At some point in every acquisition process, the dimension of price is considered. Below, I have displayed a typical Acquisition Capability Matrix with regard to pricing. The X axis shows an evolving process. There is nothing prejudicial about any of the elements, but as you move to the right there is escalation that builds upon the prior element. The Y axis reflects approaches that are possible as more data becomes available. In this case, it refers to pricing and/or costing data.
The behaviors in the far left column are typically internally driven, either by management procedure, critical need, etc. The approaches in the middle column are those that are prevalent in organizations that have a more restrictive internal process and look to use and manage external agents or factors. The last column reflects approaches that can best be summarized as outcome driven, where the reward is a being on the “win” side of a perceived win-lose negotiation.
There is no one starting point on this matrix and no fixed migration path to the end point where in all but one of the outcomes a final purchase is exercised. There is also nothing that prevents the discussion to return to any square more than once during the process. For example, in an environment where the organization (or individual) has a more external focus and there is an emphasis on justification of purchases, it is normal to have RFP’s and secure competitive proposals. Once a selected respondent has been identified, the pricing consideration may move up one square to fit the constraints of the budget. In most cases the migration does tend to advance to an adjacent square, but this seems to be more a norm than a rule.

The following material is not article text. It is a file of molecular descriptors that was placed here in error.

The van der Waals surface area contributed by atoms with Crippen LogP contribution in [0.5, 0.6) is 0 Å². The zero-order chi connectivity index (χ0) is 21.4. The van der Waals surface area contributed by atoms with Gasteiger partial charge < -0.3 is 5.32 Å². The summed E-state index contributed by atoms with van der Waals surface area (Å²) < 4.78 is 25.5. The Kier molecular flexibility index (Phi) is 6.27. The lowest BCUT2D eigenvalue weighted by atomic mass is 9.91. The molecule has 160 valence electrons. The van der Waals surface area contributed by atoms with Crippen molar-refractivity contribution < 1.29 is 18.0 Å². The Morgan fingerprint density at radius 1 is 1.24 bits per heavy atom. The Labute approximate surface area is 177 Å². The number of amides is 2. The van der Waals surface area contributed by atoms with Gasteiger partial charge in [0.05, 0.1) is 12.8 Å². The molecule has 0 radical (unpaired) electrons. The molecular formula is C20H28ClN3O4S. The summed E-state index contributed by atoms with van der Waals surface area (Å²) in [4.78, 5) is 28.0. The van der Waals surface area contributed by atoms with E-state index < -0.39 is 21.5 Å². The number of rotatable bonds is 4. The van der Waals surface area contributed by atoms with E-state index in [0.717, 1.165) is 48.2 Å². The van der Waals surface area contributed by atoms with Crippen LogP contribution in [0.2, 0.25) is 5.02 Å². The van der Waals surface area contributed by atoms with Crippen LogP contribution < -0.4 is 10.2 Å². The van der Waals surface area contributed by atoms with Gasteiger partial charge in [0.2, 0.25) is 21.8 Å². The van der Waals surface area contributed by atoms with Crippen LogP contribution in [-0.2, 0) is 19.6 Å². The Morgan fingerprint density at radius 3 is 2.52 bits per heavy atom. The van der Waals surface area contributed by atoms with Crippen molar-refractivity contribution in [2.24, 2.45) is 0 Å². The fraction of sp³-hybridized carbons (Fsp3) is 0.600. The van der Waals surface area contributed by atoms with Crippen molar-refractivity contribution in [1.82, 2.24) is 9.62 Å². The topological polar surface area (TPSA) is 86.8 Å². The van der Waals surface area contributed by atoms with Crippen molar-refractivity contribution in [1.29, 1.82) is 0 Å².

The one other item that is brought into this construct is the z dimension of time, shown here:
Each individual component has various nuances when viewed through a time scale. For example, the need to buy at any price may be highest at the tail end of a project deadline. Alternatively, the financial calculations could be less impactful if the payback period is too far into the future.
Unfortunately, this is as sophisticated as most analysis and negotiations get.
In actuality, there are many multi-dimensional factors at play here. For instance, just looking at time alone splinters into other variables when you think about which timeline we are talking about: Vendor? Manufacturer? Distributor? End user? Integrator? And then what about the impact of the product lifecycle timeline within all of that that?
In order to make a truly data-driven and time-relevant pricing decision, you must have knowledge of the different levers and optimization inputs of the respective selling parties. An example of some of the unfolded dimensional evaluations is shown in the figure below:
Until relatively recently it was not viable to conduct a real time simultaneous optimization of these multi-dimensional variables. However, with the use of distributed processing frameworks, it is now possible to not only collect and compile the data, but to also run meaningful evaluations and comparisons. Using the data available in the public domain and applying focused analytics, it’s possible to obtain geographic specific market competitive pricing for a window of time. By applying Monte Carlo simulation, you can help provide a higher degree of confidence in the key metrics required.
Back in 1597 Sir Francis Bacon opined that knowledge itself is power. And with the correct data, analytics, and a framework of key processes, it’s possible to leverage the knowledge of what a market competitive price should be to avoid overspending.